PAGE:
Transfer comprehensive review

Each campus, in consultation with the UC Office of the President, sets goals that specify the number of new freshman and transfer students expected to enroll for the fall term.

Understanding UC's comprehensive review

When campuses have more qualified applicants than they can admit, they apply standards that are more demanding than the minimum requirements.

Using a process called comprehensive review, campuses consider multiple factors beyond courses and grades to assess each student’s achievements - both in and beyond the classroom -  in light of the opportunities available to them. Comprehensive review helps campuses identify students who demonstrate the capacity to contribute to the intellectual life and community of the university.

UC faculty developed a number of factors to guide the campuses in their comprehensive review of applicants. All campuses place the highest importance on academic achievement in evaluating applications. However, the evaluation process and specific weight (if any) given to each factor can differ from campus to campus and year to year. 

Factors we consider include academic accomplishments, personal achievements, and family circumstances.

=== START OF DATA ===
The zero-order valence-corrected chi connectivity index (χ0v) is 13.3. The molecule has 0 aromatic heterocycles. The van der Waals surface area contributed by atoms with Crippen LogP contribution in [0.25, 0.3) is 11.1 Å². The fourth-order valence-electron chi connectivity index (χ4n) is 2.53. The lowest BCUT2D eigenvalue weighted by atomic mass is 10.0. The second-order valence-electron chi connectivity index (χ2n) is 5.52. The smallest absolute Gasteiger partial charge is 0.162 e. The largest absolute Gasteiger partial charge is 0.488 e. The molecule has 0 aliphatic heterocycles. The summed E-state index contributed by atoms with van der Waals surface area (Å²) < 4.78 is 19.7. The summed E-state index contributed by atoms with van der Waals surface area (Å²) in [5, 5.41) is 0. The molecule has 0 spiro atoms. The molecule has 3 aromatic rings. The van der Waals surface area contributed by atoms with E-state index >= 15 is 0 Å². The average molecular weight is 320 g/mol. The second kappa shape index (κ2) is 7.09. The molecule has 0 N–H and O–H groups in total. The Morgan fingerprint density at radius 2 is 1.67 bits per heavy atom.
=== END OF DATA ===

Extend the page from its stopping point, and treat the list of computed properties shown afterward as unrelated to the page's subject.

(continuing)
Factors we consider

The following criteria provide a comprehensive list of factors campuses may use to select their admitted class. Based on campus-specific institutional goals and needs, admissions decisions will be based on a broad variety of factors:

  • Completion of a specified pattern or number of courses that meet breadth or general education requirements.
  • Completion of a specified pattern or number of courses that provide continuity with upper division courses in the student's major, such as a UC Transfer Pathway, AA degree for transfer (offered at a CA community colleges only), or UC campus-specific major prerequisites.
  • Grade point average in all transferable courses-especially in a UC Transfer Pathway or in major prerequisites.
  • Participation in academically selective honors courses or programs.
  • Special talents, achievements and awards in a particular field, such as visual and performing arts, communication or athletic endeavors; special skills, such as demonstrated written and oral proficiency in other languages; special interests, such as intensive study and exploration of other cultures; experiences that demonstrate unusual promise for leadership, such as significant community service or significant participation in student government; or other significant experiences or achievements that demonstrate the student's promise for contributing to the intellectual vitality of a campus.
  • Completion of special projects undertaken in the context of the college curriculum or in conjunction with special school events, projects or programs.
  • Academic accomplishments in light of the student's life experiences and special circumstances.
  • Location of the student's college and residence.
  • Completion of a UC Transfer Pathway or an AA degree for transfer offered by a California community college.